Do I need a doctor’s referral?
You do not need a doctors’ referral to make a speech pathology appointment. A referral is not required to claim a rebate from you health fund. If your GP has referred your child under the Primary Care program you will need this referral to claim the rebate for 5 sessions from Medicare. It is a good idea to discuss your concerns about your child with your GP or Paediatrician.
Do late talkers catch up on their own?
Many parents believe that their late talker will catch up without any problems. Some children will catch up and others do not. Research shows that some children who are later talkers and catch up are at a greater risk of reading difficulties. An assessment by a Speech Pathologist will help you determine if the language delay is a cause for concern. Parents are the most significant people in a child’s environment and giving you ideas to help develop your child’s language skills can significantly improve their ability to communicate. We know that learning language is partly innate and partly learnt through social interactions.
Do we need to organise a hearing test?
Children with excellent hearing can still have speech and language problems. However, a hearing difficulty, a history of ear infections and glue ear are all risk factors for speech and language problems. Your child should have had a hearing assessment at birth but if you are concerned about their hearing discuss this with your GP.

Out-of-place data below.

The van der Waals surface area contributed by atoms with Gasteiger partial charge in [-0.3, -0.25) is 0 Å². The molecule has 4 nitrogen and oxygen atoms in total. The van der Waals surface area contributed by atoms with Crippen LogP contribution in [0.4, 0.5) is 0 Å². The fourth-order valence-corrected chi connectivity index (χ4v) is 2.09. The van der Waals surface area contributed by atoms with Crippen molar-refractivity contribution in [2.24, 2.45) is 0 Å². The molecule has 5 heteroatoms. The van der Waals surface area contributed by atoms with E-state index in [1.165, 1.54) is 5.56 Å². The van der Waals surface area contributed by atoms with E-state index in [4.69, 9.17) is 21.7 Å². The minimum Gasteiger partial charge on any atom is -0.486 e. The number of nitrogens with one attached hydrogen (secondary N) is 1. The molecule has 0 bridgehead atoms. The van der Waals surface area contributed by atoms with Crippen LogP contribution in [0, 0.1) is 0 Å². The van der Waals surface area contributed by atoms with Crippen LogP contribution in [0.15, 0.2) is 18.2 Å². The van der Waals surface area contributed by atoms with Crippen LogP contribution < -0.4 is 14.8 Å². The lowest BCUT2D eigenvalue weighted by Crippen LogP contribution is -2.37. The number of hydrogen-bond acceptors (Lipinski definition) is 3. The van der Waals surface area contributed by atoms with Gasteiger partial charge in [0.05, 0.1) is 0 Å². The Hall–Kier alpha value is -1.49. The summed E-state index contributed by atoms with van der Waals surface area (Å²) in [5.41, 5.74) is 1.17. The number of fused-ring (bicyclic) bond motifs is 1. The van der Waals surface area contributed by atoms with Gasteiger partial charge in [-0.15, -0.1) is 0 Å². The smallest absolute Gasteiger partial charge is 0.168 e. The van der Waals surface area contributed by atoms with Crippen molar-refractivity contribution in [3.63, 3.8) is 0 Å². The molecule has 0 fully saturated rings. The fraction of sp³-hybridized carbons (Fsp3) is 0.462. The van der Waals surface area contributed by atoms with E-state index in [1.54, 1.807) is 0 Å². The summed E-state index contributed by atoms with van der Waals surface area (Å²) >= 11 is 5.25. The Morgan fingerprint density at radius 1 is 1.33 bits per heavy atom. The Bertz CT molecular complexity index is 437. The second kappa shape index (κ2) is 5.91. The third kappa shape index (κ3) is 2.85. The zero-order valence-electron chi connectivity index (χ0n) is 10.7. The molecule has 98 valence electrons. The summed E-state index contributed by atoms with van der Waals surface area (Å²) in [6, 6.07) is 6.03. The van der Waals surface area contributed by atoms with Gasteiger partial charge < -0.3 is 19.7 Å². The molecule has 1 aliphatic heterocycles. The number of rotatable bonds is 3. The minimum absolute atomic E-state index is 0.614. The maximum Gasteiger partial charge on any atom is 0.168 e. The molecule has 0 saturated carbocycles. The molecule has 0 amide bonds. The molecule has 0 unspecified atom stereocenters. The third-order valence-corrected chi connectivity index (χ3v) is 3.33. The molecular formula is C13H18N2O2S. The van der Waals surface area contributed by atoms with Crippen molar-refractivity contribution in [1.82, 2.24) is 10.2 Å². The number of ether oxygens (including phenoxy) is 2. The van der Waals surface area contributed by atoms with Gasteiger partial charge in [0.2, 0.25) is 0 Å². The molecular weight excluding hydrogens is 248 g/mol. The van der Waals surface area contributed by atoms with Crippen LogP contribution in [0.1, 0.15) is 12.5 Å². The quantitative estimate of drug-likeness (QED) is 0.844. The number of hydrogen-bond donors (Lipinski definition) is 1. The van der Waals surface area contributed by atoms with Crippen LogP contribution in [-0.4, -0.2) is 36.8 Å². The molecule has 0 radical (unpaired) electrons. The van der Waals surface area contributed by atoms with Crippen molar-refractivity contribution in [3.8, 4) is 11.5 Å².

Is my child too young to see a Speech Pathologist?
Children do develop speech and language at their own pace but there is concern if they do not reach some milestones.
By 18 months, your child should
- Use at least 20 words
- Be intelligible to strangers 25% of the time
- Point to common objects and body parts
By 2 years, your child should
- Have at least 100 words and have 2 word combinations
- be intelligible to strangers 50% of the time
- Ask and answer simple questions
- Follow simple instructions
By 4 years, your child should
- Use sentences of 4 or more words
- Grammar should be correct most of the time
- Have wide vocabulary
- Be intelligible to strangers 100% of the time
Research shows that early intervention for speech and language problems has the best outcomes. If you have any concerns, an assessment can determine if your child is having difficulties and therapy can help them achieve their potential. Good speech and language skills will give your child the best foundation for a smooth transition into school. However, it is never too late to refer to speech therapy.
What does a speech and language assessment entail?
Initially, concerns about your child’s communication abilities will be discussed to help plan the assessment. The assessment of your child will be conducted with you in the room. The type of assessment depends on the presenting difficulties and the age of your child. Older children will often have a formal, standardised speech and language assessment. With younger children, formal assessments with pictures and toys, observations, checklists and play can be used. A comprehensive assessment will look at the following areas:
- Receptive language ( comprehension)
- Expressive language
- Speech ( articulation/phonology)
- Social communication (pragmatics)